Moyes will not resign over 'slap' remark
Sunderland boss David Moyes does not fear for his job and never considered resigning over his "slap" remark to a female reporter.
As the Football Association confirmed it would ask the club for an explanation of Moyes' comments to BBC Newcastle and Radio Five Live reporter Vicki Sparks, the 53-year-old Scot made a public apology, but vowed to carry on in his post.
Speaking to national newspapers at his pre-match press conference ahead of Sunderland's Premier League trip to Leicester this morning (Singapore time), he said when asked if he had considered resigning: "No, never a consideration."
Moyes is also confident he can carry on with his job with owner Ellis Short and chief executive Martin Bain having been aware of what happened for some time.
A contrite Moyes found himself at the centre of a storm after video footage emerged of what he thought was off-camera comments to Sparks in the wake of a post-match interview on March 18.
The video, which was published by the Daily Star on Monday, captured the manager reacting to a question he did not like, saying: "You were just getting a wee bit naughty at the end there, so just watch yourself.
"You still might get a slap even though you're a woman.
"Careful the next time you come in."
Both Moyes and Sparks were laughing during the exchange and the reporter did not make a complaint, although colleagues were unimpressed when they heard what had been said.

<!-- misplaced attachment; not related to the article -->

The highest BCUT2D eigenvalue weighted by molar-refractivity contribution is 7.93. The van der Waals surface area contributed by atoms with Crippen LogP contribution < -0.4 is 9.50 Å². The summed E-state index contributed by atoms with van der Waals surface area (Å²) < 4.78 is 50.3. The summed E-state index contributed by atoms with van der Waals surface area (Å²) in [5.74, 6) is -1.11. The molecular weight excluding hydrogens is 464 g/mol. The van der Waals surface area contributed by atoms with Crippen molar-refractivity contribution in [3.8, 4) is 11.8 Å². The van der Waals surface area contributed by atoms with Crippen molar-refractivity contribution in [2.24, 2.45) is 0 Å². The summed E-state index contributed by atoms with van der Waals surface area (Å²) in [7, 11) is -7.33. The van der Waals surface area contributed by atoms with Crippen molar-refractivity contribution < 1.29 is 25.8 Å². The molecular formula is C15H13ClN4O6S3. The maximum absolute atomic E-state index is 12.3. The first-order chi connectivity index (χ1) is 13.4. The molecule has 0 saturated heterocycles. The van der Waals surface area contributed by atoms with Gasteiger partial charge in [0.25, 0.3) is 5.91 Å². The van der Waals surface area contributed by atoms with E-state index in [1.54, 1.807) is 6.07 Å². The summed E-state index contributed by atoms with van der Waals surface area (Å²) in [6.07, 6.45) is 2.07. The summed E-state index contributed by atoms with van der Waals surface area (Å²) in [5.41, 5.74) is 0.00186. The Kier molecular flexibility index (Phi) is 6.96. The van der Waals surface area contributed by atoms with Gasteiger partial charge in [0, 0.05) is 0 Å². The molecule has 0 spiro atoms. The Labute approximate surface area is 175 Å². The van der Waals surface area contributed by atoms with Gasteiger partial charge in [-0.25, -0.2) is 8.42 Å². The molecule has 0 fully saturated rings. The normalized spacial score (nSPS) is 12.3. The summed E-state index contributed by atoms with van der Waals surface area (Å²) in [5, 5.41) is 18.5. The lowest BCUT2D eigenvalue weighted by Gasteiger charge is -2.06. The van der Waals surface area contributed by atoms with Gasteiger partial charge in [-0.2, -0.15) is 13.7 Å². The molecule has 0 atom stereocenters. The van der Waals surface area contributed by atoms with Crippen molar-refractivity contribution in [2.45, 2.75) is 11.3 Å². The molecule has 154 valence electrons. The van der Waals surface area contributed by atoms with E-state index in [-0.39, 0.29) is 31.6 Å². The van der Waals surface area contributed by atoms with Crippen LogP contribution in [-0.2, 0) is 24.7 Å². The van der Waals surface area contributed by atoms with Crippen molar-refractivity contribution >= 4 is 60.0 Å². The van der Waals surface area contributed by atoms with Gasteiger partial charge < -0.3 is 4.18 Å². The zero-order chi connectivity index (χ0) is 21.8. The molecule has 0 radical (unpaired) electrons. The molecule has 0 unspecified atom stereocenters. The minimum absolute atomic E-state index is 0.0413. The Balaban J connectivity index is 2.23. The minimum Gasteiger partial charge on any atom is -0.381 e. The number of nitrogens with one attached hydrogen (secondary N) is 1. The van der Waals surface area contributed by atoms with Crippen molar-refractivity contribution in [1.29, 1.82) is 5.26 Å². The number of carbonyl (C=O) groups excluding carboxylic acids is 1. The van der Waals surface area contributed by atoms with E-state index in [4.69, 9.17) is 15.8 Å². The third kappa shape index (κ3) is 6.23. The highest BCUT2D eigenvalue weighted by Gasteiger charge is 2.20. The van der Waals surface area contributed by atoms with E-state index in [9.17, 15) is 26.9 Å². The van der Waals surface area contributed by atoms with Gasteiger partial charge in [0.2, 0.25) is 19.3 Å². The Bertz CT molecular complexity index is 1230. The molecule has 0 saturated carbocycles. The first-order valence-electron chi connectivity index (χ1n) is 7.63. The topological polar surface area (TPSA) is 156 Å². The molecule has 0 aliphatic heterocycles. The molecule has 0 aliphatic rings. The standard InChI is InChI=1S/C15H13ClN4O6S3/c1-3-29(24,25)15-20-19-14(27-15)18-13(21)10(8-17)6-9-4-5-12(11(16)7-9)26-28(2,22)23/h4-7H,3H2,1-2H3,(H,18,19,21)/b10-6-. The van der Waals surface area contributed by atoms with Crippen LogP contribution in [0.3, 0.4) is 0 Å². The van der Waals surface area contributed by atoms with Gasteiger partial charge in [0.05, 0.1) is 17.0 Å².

Speaking at his press conference, the Black Cats boss said: "In the heat of the moment, I made a mistake in my comments to a BBC reporter, which I profoundly regret. I was disappointed with myself for it.
"I subsequently phoned the reporter and apologised, which she accepted.
"It's not my character, as most people know and, once again, I apologise for it."
However, shadow Sports Minister Dr Rosena Allin-Khan called upon the FA to take action via her Twitter account.
Dr Allin-Khan tweeted: "David Moyes cannot get away with these sexist threats - the @FA must take action immediately."
Asked if he was sexist, Moyes replied: "No. I think people who don't know me would say that and, as I said, in the heat of the moment, I used the wrong words."
Sunderland consider the matter dealt with and released a statement which said: "David and the reporter spoke to one another subsequently and the matter was resolved amicably."
The BBC, too, was content with Moyes' apology.
A spokesman said: "Mr Moyes has apologised to our reporter and she has accepted his apology." - PA SPORT